Uber faces mounting scrutiny over massive data breach

Uber faces mounting scrutiny over massive data breach
© Greg Nash

Uber is facing mounting scrutiny from lawmakers, states and several countries after revealing a massive data breach affecting information on 57 million customers and drivers.

The company notified regulators on Tuesday of the breach, which took place in October 2016, after more than a year of keeping the incident quiet.

By Wednesday, the attorneys general of New York, Illinois, Massachusetts and Connecticut confirmed they were probing the breach. Other investigations are being launched in the United Kingdom, Australia and the Philippines.

Here are four areas the firm faces potential scrutiny:

Breach notification laws


The data breach affected accounts around the world and likely ran afoul of an assortment of international laws requiring firms to notify consumers or government agencies after breaches.

In the United States, those laws are handled by the states, with every state except Alabama and South Dakota enacting laws protecting their citizens.

"This would have triggered the notification laws in all 48 states," said Ed McAndrew, a former federal cyber crime prosecutor who co-heads the Privacy and Data Security Group at the Ballard Spahr law firm. 

It would also violate rules in Washington, D.C., and Puerto Rico. 

Breach notification laws apply to whichever state an account holder lives in, regardless of the location of the company or servers. Though Uber's corporate offices are in California, a driver in Virginia is protected by the laws of the commonwealth, not those in California.

Different states require different notifications in different time frames. Depending on the state, notification should have taken place within 90 days, or as quickly as practical.

While all states would require notifications be sent to drivers after their license numbers were stolen, nearly two-thirds of states require a notification to be sent to a state official, typically an attorney general.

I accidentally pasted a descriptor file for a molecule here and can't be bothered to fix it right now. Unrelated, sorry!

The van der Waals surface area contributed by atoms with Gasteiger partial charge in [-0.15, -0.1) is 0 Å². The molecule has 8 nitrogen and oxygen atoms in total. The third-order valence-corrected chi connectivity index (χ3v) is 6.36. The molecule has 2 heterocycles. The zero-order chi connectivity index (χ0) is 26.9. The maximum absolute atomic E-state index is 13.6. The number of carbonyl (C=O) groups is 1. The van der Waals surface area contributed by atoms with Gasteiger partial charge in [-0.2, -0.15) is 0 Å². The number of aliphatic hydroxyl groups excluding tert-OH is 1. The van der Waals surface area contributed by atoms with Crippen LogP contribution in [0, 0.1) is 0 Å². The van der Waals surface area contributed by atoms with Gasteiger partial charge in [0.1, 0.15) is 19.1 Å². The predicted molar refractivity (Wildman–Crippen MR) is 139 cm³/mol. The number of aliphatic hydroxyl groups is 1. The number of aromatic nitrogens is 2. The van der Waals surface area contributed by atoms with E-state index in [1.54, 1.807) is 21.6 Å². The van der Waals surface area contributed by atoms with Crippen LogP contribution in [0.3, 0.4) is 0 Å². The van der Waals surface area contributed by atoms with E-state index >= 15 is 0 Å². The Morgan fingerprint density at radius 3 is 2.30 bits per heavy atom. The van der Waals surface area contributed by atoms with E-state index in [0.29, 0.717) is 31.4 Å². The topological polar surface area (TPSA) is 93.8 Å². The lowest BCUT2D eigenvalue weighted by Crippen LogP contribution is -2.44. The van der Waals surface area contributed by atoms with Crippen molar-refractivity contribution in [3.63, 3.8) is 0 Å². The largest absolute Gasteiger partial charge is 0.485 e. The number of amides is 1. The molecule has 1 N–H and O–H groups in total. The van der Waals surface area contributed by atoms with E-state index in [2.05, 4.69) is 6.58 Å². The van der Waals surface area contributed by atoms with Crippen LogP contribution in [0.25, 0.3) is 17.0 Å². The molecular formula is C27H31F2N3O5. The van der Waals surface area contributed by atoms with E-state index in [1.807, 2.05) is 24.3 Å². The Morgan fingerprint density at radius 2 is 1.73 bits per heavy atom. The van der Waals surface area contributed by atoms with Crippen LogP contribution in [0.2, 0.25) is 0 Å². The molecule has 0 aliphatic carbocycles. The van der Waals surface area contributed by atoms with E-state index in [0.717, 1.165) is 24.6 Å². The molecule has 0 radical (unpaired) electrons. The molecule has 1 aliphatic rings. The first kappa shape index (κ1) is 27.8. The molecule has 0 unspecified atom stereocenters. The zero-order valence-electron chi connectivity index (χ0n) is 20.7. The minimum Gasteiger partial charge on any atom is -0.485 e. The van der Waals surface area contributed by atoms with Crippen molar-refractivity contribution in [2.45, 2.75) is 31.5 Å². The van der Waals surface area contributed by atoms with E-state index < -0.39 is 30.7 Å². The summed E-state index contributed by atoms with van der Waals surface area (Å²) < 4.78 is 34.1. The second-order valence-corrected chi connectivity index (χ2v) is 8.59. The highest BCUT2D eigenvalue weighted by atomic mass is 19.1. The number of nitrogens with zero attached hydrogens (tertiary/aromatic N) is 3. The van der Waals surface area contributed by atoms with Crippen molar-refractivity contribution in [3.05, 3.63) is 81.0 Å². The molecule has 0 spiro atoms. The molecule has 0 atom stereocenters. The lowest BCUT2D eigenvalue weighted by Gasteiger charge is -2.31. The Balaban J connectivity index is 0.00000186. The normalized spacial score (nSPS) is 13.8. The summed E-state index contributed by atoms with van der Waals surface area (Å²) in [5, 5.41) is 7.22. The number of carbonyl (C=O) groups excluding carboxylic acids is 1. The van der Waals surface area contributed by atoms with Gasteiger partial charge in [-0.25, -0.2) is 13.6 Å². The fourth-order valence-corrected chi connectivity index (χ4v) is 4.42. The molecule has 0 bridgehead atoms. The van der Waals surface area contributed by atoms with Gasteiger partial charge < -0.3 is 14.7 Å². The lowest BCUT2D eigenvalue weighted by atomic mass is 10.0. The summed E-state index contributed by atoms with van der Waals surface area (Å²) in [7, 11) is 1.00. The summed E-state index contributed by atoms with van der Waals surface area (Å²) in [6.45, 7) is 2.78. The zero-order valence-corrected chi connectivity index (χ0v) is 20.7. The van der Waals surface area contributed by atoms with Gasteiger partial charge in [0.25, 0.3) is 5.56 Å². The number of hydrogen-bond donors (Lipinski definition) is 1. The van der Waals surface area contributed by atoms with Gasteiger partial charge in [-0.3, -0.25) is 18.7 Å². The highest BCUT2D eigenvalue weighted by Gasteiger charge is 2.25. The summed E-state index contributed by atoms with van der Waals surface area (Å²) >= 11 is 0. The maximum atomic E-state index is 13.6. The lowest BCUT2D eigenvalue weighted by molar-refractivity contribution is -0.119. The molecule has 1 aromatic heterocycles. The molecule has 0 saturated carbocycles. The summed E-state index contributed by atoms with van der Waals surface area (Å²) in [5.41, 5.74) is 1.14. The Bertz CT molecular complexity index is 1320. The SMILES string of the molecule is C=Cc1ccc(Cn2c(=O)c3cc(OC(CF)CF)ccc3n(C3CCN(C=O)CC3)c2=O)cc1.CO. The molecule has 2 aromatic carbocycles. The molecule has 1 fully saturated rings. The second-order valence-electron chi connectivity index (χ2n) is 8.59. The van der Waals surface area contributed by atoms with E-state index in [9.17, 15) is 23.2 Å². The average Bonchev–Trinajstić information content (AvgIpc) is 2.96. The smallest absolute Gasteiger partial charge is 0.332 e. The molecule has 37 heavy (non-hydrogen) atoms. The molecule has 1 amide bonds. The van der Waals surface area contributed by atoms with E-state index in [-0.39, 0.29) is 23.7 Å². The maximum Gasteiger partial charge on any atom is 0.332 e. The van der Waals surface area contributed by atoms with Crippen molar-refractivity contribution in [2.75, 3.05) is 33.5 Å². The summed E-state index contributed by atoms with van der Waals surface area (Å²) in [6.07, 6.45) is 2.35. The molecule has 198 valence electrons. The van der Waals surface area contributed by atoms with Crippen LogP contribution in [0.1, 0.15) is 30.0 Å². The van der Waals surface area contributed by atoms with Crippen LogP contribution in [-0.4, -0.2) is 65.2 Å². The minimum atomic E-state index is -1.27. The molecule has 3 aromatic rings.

Under several state statutes, the fine for violating these laws can range into the hundreds of thousands of dollars.

Federal regulators

Rep. Frank Pallone Jr.Frank Joseph PalloneDems ask FTC if it needs more money to protect privacy Trump officials take bold steps on Medicaid Divisions emerge over House drug price bills MORE (N.J.), the top Democrat on the House Energy and Commerce Committee, called on the Federal Trade Commission (FTC) on Wednesday to investigate the Uber breach.

While Uber kept quiet about the 2016 breach, the FTC was investigating the firm for a similar breach in 2014.

The silence continued even after the FTC and Uber settled the investigation with terms requiring the company not to "misrepresent in any manner, expressly or by implication," how the firm "monitors" or "protects" personal information. 

"The biggest potential problem Uber faces is the FTC," said McAndrew, adding that he expected potential fines from the FTC in the hundreds of millions of dollars for misrepresenting its security by omission.

In 2015, in a case McAndrew said was comparable in content but smaller in scope, LifeLock was ordered to pay $100 million for violating an FTC order concerning user privacy. 

The FTC settlement requires Uber to have independent audits of its privacy and data protection systems every two years, with the first audit due by February.

McAndrew speculated this might mean Uber was getting ahead of the issue by disclosing a breach that an audit might turn up three months later.

An Uber spokesperson said in a statement Wednesday that the company has "been in touch with several Attorney General Offices and the FTC to discuss" the 2016 breach "and we stand ready to cooperate with them going forward."

An FTC spokesperson said Wednesday that it was "closely evaluating the serious issues raised."

Class-action lawsuits

A stateside class-action lawsuit may be a tough to pursue, said Scott Vernick, an attorney at Fox Rothschild, as it is difficult to prove any person has standing to sue over a data breach. 

"Standing always turns on proving harm and it isn't easy to prove harm," he said. 

Though McAndrew said that judges have been more willing in recent months to allow a data breach class-action suit to go to trial, he was unaware of any receiving a favorable verdict. Rather, he said, those cases settled.

Vernick also noted that Uber is not a publicly traded company and not subject to U.S. Security and Exchange Commission (SEC) notification procedures requiring that investors be informed of potential liabilities. 

International considerations

Uber's growth strategy has frequently been to enter a market with existing regulations for taxi services, claim those regulations do not apply to its service and force localities to adapt.

Despite wide support among consumers for the ride-hailing company, Uber has seen pushback from multiple governments, including an outright ban on its low-cost service in Germany.

Data privacy missteps do not technically have any bearing on how localities around the world view the legality of Uber's services. But the new breach might risk upsetting the delicate balance between the company and some governments.

Europe has gone to war with other technology behemoths, like Facebook and Google, over privacy concerns in the past.

"Every time you suffer a blemish — in particular a security blemish — it hurts you with Europe," said Vernick.


– Ali Breland contributed